As part of their outreach efforts, many churches recruit missionaries to spread the gospel, educate and convert nonbelievers. Some volunteers travel short distances and for brief periods of time. Other missionaries make long-term commitments to their faith. Men and women undertaking these missions must abide by both the laws of the church and laws put forth by the Internal Revenue Service, which is why it’s wise to understand both scripture and accounting at tax time.
Defining a Mission
Internal Revenue Service publications 54, 517, 526 and 463 offer specifics related to tax-deductible missionary travel expenses, but in general, a missionary can claim relevant deductions as long as there is no “significant element of personal pleasure, recreation or vacation in the travel." Further, the IRS can require a missionary to prove that his status is actually “away from an actual home” in situations where a missionary serves abroad for years rather than months.
Donating cash to a church for the sole purpose of underwriting missionary travels can be a tax-deductible travel expense as long as the church has been designated a qualified charitable organization and the church controls all of the funds facilitating the travel expenses. For that reason, cash donations must be made to the church on behalf of the mission, not to an individual, as the IRS would likely consider the latter a gift.
Condition of Service
According to IRS Rul. 62-113, a missionary must not be paid for her time or work if her travel expenses are eligible for write-offs at the end of the year. To the extent that funds are used to pay out-of-pocket missionary expenses for travel, lodgings, meals and incidentals, these expenditures are most likely tax deductible as long as receipts are submitted to substantiate claims and the missionary does not collect a fee or salary for her efforts.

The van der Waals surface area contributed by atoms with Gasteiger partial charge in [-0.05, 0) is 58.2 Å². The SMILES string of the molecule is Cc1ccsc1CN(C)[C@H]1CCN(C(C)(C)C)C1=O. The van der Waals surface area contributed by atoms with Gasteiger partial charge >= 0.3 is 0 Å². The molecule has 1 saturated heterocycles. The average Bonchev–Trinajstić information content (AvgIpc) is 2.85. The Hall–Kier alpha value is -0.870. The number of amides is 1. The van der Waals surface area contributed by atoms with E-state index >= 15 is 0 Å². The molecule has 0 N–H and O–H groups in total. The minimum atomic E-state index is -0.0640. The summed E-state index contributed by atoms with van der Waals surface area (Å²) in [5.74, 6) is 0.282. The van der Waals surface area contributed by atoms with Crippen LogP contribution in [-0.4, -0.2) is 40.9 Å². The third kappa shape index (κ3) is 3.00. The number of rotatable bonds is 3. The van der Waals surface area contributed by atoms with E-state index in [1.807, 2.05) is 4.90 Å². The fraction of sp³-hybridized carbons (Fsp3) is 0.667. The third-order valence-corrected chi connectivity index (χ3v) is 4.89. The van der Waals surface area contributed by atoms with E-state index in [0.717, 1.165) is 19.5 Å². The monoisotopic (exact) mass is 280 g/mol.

A missionary can claim travel expenses associated with transportation, including air, rail, bus, car and taxis. If a car is purchased for the use of missionaries while they are abroad, the church must own the auto and it can’t be used for personal travel. A missionary may be asked by the IRS to prove that an appreciable portion of the day on which travel expenses are claimed was spent fulfilling mission objectives. For that reason, a visit to Jerusalem’s Wailing Wall could be defined by the IRS as sightseeing, not missionary work.
Meals, Lodging and Extras
While the IRS allows business travelers to claim 50 percent of meal costs, this limitation may not apply to missionaries — as long as an expense log, receipts or credit card bills prove meals taken during travels are taken cannot be classified as extravagant or lavish. This applies to meals eaten in restaurants and prepared elsewhere, in which case, grocery receipts substitute for restaurant tabs. Prove your lodgings, laundry and other travel expenses were necessary to sustain you while accomplishing your unpaid travel mission and you can probably deduct them.
- Kiplinger: Charitable Tax Deductions for Missionary Volunteer
- Clergy Tax Law: Deduct Expenses Related to Church Mission Trips on Your Taxes
- Brigham Young University Hawaii: Missionaries & Volunteers — Tax-Deductible Costs
- One in Jesus: U.S. Income and Employment Taxes for Missionaries (Corrected and Expanded)
- san luis rey mission image by Craig Hanson from Fotolia.com